The Weiner Kitchen Theorem - look it up. Hardy
On 12 Dez., 06:51, HardySpicer <gyansor...@gmail.com> wrote:
> On Dec 12, 3:04 am, "amlangford" <amlangf...@qinetiq.com> wrote: > > > > > > > Im an undergraduate in DSP having now completed the taught modules of the > > course covering the usual introduction level signal processing theory such > > as sampling theorm, fourier analysis, convolution, correlation. I'm now > > undertaking my thesis, the detection of modern comms signals, and have > > been reading up on the associated wealth of theory and papers, in > > particular statistical signal processing. I've found numerous references > > to the fourier transform pair; > > > power spectral density <=> autocorrelation function > > > I understand that the PSD is the spectrum of a signal, and the ACF gives a > > measure of the similarity between a signal and itself at increasing lag, > > but what I dont understand is how these two are related by way of the > > fourier transform?? > > > Can anybody help me to understand this relationship? > > > Many thanks, > > > Adrian > > The Weiner Kitchen Theorem - look it up.
Maybe it should just be called the "Hot Dog Theorem", this has less potential for grammatic failure... :-)
Andor wrote:
> On 12 Dez., 06:51, HardySpicer <gyansor...@gmail.com> wrote: >> On Dec 12, 3:04 am, "amlangford" <amlangf...@qinetiq.com> wrote: >> >> >> >> >> >>> Im an undergraduate in DSP having now completed the taught modules of the >>> course covering the usual introduction level signal processing theory such >>> as sampling theorm, fourier analysis, convolution, correlation. I'm now >>> undertaking my thesis, the detection of modern comms signals, and have >>> been reading up on the associated wealth of theory and papers, in >>> particular statistical signal processing. I've found numerous references >>> to the fourier transform pair; >>> power spectral density <=> autocorrelation function >>> I understand that the PSD is the spectrum of a signal, and the ACF gives a >>> measure of the similarity between a signal and itself at increasing lag, >>> but what I dont understand is how these two are related by way of the >>> fourier transform?? >>> Can anybody help me to understand this relationship? >>> Many thanks, >>> Adrian >> The Weiner Kitchen Theorem - look it up. > > Maybe it should just be called the "Hot Dog Theorem", this has less > potential for grammatic failure...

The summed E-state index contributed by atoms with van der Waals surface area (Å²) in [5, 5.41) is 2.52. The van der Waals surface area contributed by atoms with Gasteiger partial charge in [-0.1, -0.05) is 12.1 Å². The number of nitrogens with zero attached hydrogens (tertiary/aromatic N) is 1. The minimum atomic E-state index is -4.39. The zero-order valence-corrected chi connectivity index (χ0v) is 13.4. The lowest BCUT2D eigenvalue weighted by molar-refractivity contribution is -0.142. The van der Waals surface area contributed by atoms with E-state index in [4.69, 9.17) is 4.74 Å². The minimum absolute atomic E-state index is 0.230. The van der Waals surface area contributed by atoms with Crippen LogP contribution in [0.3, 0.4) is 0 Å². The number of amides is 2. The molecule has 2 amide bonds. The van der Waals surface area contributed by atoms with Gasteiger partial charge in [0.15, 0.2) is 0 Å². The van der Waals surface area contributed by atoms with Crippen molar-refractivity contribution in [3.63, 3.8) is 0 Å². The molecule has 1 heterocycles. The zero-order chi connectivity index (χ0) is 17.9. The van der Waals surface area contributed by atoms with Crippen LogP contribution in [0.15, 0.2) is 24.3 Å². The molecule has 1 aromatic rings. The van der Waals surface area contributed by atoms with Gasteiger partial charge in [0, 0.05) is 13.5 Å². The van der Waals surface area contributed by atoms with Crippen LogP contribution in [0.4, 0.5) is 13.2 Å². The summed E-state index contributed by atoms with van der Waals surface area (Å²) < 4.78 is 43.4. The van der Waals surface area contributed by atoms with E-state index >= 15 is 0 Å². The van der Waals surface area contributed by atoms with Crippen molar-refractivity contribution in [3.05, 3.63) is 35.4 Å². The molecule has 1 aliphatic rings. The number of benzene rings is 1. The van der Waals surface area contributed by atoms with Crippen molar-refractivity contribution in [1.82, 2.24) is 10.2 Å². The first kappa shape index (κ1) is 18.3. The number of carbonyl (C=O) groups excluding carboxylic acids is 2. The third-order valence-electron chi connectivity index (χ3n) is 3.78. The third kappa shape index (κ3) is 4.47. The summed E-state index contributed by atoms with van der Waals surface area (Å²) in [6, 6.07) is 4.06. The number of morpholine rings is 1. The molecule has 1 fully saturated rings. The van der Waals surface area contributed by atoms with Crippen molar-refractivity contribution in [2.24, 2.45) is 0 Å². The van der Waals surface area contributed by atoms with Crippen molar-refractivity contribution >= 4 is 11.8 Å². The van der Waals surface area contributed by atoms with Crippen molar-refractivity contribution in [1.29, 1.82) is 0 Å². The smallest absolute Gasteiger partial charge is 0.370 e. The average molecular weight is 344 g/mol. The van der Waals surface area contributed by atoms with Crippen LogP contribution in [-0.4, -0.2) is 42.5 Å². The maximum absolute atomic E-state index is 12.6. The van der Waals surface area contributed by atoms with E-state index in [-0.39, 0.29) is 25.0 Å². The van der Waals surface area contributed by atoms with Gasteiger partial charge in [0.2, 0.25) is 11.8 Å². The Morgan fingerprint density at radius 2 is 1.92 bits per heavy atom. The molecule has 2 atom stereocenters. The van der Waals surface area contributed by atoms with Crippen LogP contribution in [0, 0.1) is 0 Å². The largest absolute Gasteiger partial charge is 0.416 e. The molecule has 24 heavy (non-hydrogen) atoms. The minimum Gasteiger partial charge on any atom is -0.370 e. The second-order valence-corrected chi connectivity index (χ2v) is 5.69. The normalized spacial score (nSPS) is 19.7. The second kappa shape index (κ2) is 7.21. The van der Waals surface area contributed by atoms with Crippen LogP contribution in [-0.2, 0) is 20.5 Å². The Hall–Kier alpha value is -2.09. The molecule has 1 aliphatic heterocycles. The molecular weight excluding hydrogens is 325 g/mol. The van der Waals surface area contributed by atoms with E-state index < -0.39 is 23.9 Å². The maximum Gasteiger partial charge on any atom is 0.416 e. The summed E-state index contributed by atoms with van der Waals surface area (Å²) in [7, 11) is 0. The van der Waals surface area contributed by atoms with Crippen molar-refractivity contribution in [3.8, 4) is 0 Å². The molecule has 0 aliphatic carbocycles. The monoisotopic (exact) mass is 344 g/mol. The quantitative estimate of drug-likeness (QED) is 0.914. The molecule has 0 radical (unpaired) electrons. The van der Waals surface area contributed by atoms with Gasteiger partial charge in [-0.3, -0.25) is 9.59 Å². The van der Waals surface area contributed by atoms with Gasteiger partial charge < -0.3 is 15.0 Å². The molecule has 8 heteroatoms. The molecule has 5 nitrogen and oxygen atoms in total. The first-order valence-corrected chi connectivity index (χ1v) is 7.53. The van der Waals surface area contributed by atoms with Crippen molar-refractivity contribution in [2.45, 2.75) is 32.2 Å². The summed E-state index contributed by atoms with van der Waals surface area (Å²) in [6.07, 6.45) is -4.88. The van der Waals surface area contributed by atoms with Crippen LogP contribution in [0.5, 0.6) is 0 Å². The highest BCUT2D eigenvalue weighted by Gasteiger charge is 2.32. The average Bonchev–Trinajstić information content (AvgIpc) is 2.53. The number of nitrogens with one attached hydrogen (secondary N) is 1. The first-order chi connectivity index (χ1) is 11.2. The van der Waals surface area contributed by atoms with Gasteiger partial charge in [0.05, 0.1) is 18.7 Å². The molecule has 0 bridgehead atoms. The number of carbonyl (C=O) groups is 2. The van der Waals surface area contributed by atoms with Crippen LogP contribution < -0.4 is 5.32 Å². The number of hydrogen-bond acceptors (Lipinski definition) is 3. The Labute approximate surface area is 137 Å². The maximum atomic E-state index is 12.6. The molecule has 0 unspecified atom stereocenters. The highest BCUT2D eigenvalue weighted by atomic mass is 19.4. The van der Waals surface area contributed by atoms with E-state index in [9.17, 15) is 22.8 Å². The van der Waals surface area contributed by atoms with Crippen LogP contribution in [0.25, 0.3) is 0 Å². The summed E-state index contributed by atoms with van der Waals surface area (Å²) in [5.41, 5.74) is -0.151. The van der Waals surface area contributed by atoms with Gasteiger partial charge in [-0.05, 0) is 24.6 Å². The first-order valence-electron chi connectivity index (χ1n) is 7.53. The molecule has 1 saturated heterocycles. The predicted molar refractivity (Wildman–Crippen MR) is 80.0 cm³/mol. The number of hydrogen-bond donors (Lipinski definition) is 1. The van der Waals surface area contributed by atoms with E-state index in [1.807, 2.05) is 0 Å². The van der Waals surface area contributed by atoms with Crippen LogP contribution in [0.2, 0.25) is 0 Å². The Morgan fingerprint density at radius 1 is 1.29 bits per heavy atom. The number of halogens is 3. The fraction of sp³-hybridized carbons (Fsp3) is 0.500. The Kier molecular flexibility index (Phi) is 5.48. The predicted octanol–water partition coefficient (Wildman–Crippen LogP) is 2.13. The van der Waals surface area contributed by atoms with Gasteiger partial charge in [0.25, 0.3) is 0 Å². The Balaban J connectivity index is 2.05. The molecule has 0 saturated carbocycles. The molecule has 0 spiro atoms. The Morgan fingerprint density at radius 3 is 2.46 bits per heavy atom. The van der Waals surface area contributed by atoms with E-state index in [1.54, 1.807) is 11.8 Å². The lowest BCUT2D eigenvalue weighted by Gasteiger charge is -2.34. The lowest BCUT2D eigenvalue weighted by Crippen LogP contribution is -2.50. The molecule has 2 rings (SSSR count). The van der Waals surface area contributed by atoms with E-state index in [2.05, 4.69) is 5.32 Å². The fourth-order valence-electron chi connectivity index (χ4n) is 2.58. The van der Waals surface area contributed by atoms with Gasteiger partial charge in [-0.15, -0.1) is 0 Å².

Not the Hot-dog Cookery theorem? Jerry -- Engineering is the art of making what you want from things you can get. &#2013266095;&#2013266095;&#2013266095;&#2013266095;&#2013266095;&#2013266095;&#2013266095;&#2013266095;&#2013266095;&#2013266095;&#2013266095;&#2013266095;&#2013266095;&#2013266095;&#2013266095;&#2013266095;&#2013266095;&#2013266095;&#2013266095;&#2013266095;&#2013266095;&#2013266095;&#2013266095;&#2013266095;&#2013266095;&#2013266095;&#2013266095;&#2013266095;&#2013266095;&#2013266095;&#2013266095;&#2013266095;&#2013266095;&#2013266095;&#2013266095;&#2013266095;&#2013266095;&#2013266095;&#2013266095;&#2013266095;&#2013266095;&#2013266095;&#2013266095;&#2013266095;&#2013266095;&#2013266095;&#2013266095;&#2013266095;&#2013266095;&#2013266095;&#2013266095;&#2013266095;&#2013266095;&#2013266095;&#2013266095;&#2013266095;&#2013266095;&#2013266095;&#2013266095;&#2013266095;&#2013266095;&#2013266095;&#2013266095;&#2013266095;&#2013266095;&#2013266095;&#2013266095;&#2013266095;&#2013266095;&#2013266095;&#2013266095;
On 12 Dez., 19:25, Jerry Avins <j...@ieee.org> wrote:
> Andor wrote: > > On 12 Dez., 06:51, HardySpicer <gyansor...@gmail.com> wrote: > >> On Dec 12, 3:04 am, "amlangford" <amlangf...@qinetiq.com> wrote: > > >>> Im an undergraduate in DSP having now completed the taught modules of the > >>> course covering the usual introduction level signal processing theory such > >>> as sampling theorm, fourier analysis, convolution, correlation. I'm now > >>> undertaking my thesis, the detection of modern comms signals, and have > >>> been reading up on the associated wealth of theory and papers, in > >>> particular statistical signal processing. I've found numerous references > >>> to the fourier transform pair; > >>> power spectral density <=> autocorrelation function > >>> I understand that the PSD is the spectrum of a signal, and the ACF gives a > >>> measure of the similarity between a signal and itself at increasing lag, > >>> but what I dont understand is how these two are related by way of the > >>> fourier transform?? > >>> Can anybody help me to understand this relationship? > >>> Many thanks, > >>> Adrian > >> The Weiner Kitchen Theorem - look it up. > > > Maybe it should just be called the "Hot Dog Theorem", this has less > > potential for grammatic failure... > > Not the Hot-dog Cookery theorem?
:-) Too complex.